Team Pace Off. Eff. eFG% FTR ORR TOR
Dallas 92.0 127.2 58.9 32.9 26.3 11.7
Houston 119.6 57.0 17.4 31.8 11.5
You know the drill. The Difference is a reflection on the game that was, with one bullet for every point in the final margin.
- The strategic turn of the game came when the Mavericks — who had been torched by Houston’s perimeter shooting since the early stages of the first quarter — began switching on every pick and roll. The Rockets immediately looked to exploit that fact by involving Brandan Wright (four points, five rebounds) in mandatory switches and then looking to exploit him off the bounce, but Wright did a fantastic job of getting down into a defensive stance and rebuffing dribble penetration. Similarly, Jason Kidd (12 points, 4-7 3FG, eight assists, one turnover) was as brilliant in denying the post as can be expected; Kidd’s ability to handle defensive switches was a huge reason why Dallas was so effective in the Finals, and he was similarly crafty in his fronting of Patrick Patterson and Luis Scola in the fourth. Houston warily tried to attack what they initially perceived as created mismatches, only to fall back into a less aggressive offense and let Dallas switch without penalty. (Additionally: Kidd may have began the game with some defensive lapses, but by the end he was in full-on throwback mode. His effort was pristine and the results spoke for themselves. Even with the postseason right around the corner, it would be hard to ask for anything more from Kidd.)
- That said, Dallas’ defensive adjustment came a bit late, or at least their early defensive failures made it so. There were simply far too many conceded jumpers throughout the first three quarters, and unlike Monday’s game against the Jazz, there was no strategic reason to collapse into the middle and leave the perimeter exposed. Goran Dragic (20 points, 8-12 FG, 10 assists, six turnovers) and company initially played the screen game as aggressively as is their wont, and until Rick Carlisle toggled the Mavs into a switch-heavy set, Dallas seemed hopeless against Houston’s outside shooters. The Mavs had still managed to force a good number of turnovers with a swarming interior defense and shading of the passing lanes, but the paint needs to be defended without such a complete disregard for what lies beyond the arc.
- Jason Terry’s (19 points, 6-11 FG, 3-6 3FG, three assists, four rebounds, three turnovers) annual rut is apparently well behind him; JET nearly topped 20 points for the third consecutive game, and legitimately altered the course of the contest with his on-court gravity. Even as Dallas’ third-leading scorer, Terry was something of a motivational center. He went on a self-propelled 10-0 run. He attempted to put some early punctuation on the game with an attempted slam. He scored and created and provided all the extracurriculars, as Dallas rallied behind his effort and enthusiasm. It’s not hard to find games in which the Mavericks move one way and Terry moves another, but this contest was marked by their perfect symbiosis.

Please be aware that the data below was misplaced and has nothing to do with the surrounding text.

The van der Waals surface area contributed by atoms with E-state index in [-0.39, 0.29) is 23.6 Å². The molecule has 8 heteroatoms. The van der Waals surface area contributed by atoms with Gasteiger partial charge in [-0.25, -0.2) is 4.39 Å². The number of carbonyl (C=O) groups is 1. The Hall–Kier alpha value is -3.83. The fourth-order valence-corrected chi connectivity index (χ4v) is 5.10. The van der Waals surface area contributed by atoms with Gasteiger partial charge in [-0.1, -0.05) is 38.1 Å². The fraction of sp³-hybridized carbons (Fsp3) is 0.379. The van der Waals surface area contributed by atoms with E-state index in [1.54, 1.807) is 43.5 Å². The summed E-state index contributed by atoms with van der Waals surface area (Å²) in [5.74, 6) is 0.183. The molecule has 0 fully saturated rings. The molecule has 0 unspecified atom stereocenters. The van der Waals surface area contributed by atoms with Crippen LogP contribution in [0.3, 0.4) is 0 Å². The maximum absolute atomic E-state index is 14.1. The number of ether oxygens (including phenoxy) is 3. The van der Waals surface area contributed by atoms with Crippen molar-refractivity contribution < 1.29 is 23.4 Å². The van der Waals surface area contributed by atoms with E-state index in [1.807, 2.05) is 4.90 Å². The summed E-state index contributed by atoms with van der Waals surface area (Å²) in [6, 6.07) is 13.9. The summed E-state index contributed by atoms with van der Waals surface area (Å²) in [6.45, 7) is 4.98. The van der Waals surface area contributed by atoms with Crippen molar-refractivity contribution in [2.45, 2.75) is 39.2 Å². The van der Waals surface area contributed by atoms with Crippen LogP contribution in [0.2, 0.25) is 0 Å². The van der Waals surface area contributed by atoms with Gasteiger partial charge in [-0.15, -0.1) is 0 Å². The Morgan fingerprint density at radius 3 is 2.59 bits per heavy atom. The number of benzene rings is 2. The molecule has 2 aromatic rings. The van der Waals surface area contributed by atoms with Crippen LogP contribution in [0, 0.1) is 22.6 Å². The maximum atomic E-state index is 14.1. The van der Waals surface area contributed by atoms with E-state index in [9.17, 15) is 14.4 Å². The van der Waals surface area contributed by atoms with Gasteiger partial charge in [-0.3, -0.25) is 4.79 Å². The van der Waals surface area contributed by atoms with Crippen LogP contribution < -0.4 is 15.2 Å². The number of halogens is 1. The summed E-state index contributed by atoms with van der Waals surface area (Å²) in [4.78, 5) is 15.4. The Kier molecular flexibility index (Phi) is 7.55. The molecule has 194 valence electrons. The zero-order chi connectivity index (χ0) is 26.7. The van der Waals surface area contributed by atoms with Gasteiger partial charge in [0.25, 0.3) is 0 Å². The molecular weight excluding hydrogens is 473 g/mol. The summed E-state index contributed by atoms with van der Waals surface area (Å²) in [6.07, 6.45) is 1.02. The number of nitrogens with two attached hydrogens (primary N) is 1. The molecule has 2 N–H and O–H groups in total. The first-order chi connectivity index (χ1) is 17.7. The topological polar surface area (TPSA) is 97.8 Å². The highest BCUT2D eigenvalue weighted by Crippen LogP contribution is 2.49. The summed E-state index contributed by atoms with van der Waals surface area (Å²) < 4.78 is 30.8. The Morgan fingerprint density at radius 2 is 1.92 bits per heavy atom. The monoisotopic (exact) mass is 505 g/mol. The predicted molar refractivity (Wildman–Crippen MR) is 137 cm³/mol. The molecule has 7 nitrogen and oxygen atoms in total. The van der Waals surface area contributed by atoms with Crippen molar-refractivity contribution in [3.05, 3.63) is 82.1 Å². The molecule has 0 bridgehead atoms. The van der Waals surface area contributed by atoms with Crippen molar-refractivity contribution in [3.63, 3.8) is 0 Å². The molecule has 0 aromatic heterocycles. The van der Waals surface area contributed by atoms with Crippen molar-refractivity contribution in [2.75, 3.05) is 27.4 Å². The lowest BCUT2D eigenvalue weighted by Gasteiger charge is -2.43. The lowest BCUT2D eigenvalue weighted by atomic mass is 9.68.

- One strategy that was particularly effective for the Mavs that could be worth bottling: Using Dirk Nowitzki’s (35 points, 10-18 FG, five rebounds) re-post opportunities as a chance to get him on the move. Houston closed out hard against Dirk throughout the game, so much so that Nowitzki often had to surrender the ball to Terry or Kidd after seeing his shooting window disappear. Yet rather than look to re-establish at the elbow, Nowitzki would look to attack the basket immediately on his second catch. The change of pace between mini-possessions caught many a Rockets defender off-guard, and gave Dirk a few good looks at the rim.
- This may have been Vince Carter’s (23 points, 8-18 FG, three assists, four rebounds) most aggressive game as a Maverick, as he almost completely abandoned the spot-up game in favor of attacking off the dribble. With both Marcus Camby (11 points, 5-11 FG, 17 rebounds, five OREBs, one assist, one steal, two turnovers) and Samuel Dalembert (two points, four rebounds) ailing, Houston’s back line defense currently isn’t quite what it should be. Carter took full advantage of that fact with his decisive drives; he didn’t overcommit to selling a pump fake, and he didn’t kill valuable time with jab steps — he just rolled directly to the rim and generated offense off the dribble. This was Carter at his creative finest, and although he didn’t always have the first step or the explosion to finish at the rim, he offered another valuable way to put pressure on Houston’s iffy defense.
- It’s remarkable just how useful Camby is, even while injured. His commitment to rebounding while hobbled was beyond admirable, and perhaps best epitomized from Camby’s drive to the basket from the right wing and subsequent omnipresent tip-in from the left baseline. Even at his age and with nagging injury, Camby has the drive to make the most of his natural length and instincts. And that’s to say nothing of his abilities as a high-post passer and an invaluable pivot for the offense; Camby is a shining example of how much in basketball revolves around action other than scoring, though he’s certainly not inept in his efforts to get the occasional bucket.
- Dirk Nowitzki scored 31 points in the second half and 21 points in the fourth quarter in a game that was ultimately decided by seven and that Dallas won with a dominant 39-26 final frame. No big deal.